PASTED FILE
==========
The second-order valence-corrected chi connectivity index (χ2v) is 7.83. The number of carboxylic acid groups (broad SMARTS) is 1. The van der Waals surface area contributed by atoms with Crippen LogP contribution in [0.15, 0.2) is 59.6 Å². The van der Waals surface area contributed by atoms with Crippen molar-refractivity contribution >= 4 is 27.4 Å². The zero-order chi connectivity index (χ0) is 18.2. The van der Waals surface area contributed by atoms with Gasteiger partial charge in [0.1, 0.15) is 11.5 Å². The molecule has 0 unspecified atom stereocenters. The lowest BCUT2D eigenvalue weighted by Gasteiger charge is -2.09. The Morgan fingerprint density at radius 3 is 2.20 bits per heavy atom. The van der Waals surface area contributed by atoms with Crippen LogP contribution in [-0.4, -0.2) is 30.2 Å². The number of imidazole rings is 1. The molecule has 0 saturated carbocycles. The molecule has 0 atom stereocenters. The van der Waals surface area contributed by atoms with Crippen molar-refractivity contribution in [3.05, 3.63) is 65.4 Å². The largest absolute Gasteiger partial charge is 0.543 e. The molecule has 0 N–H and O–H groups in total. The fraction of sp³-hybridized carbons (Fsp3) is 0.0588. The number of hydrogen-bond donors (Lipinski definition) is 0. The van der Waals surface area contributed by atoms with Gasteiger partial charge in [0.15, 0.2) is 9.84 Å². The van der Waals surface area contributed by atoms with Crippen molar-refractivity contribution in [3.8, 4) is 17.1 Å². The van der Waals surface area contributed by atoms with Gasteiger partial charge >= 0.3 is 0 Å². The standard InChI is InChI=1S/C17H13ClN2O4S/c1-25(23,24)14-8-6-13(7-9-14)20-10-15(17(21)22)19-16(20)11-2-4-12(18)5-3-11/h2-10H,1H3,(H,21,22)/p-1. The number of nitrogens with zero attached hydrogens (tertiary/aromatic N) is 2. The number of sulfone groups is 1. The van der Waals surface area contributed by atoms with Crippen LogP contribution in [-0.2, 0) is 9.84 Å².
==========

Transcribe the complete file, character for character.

The second-order valence-corrected chi connectivity index (χ2v) is 7.83. The number of carboxylic acid groups (broad SMARTS) is 1. The van der Waals surface area contributed by atoms with Crippen LogP contribution in [0.15, 0.2) is 59.6 Å². The van der Waals surface area contributed by atoms with Crippen molar-refractivity contribution >= 4 is 27.4 Å². The zero-order chi connectivity index (χ0) is 18.2. The van der Waals surface area contributed by atoms with Gasteiger partial charge in [0.1, 0.15) is 11.5 Å². The molecule has 0 unspecified atom stereocenters. The lowest BCUT2D eigenvalue weighted by Gasteiger charge is -2.09. The Morgan fingerprint density at radius 3 is 2.20 bits per heavy atom. The van der Waals surface area contributed by atoms with Crippen LogP contribution in [-0.4, -0.2) is 30.2 Å². The number of imidazole rings is 1. The molecule has 0 saturated carbocycles. The molecule has 0 atom stereocenters. The van der Waals surface area contributed by atoms with Crippen molar-refractivity contribution in [3.05, 3.63) is 65.4 Å². The largest absolute Gasteiger partial charge is 0.543 e. The molecule has 0 N–H and O–H groups in total. The fraction of sp³-hybridized carbons (Fsp3) is 0.0588. The number of hydrogen-bond donors (Lipinski definition) is 0. The van der Waals surface area contributed by atoms with Gasteiger partial charge in [0.15, 0.2) is 9.84 Å². The van der Waals surface area contributed by atoms with Crippen molar-refractivity contribution in [3.8, 4) is 17.1 Å². The van der Waals surface area contributed by atoms with Gasteiger partial charge >= 0.3 is 0 Å². The standard InChI is InChI=1S/C17H13ClN2O4S/c1-25(23,24)14-8-6-13(7-9-14)20-10-15(17(21)22)19-16(20)11-2-4-12(18)5-3-11/h2-10H,1H3,(H,21,22)/p-1. The number of nitrogens with zero attached hydrogens (tertiary/aromatic N) is 2. The number of sulfone groups is 1. The van der Waals surface area contributed by atoms with Crippen LogP contribution in [-0.2, 0) is 9.84 Å².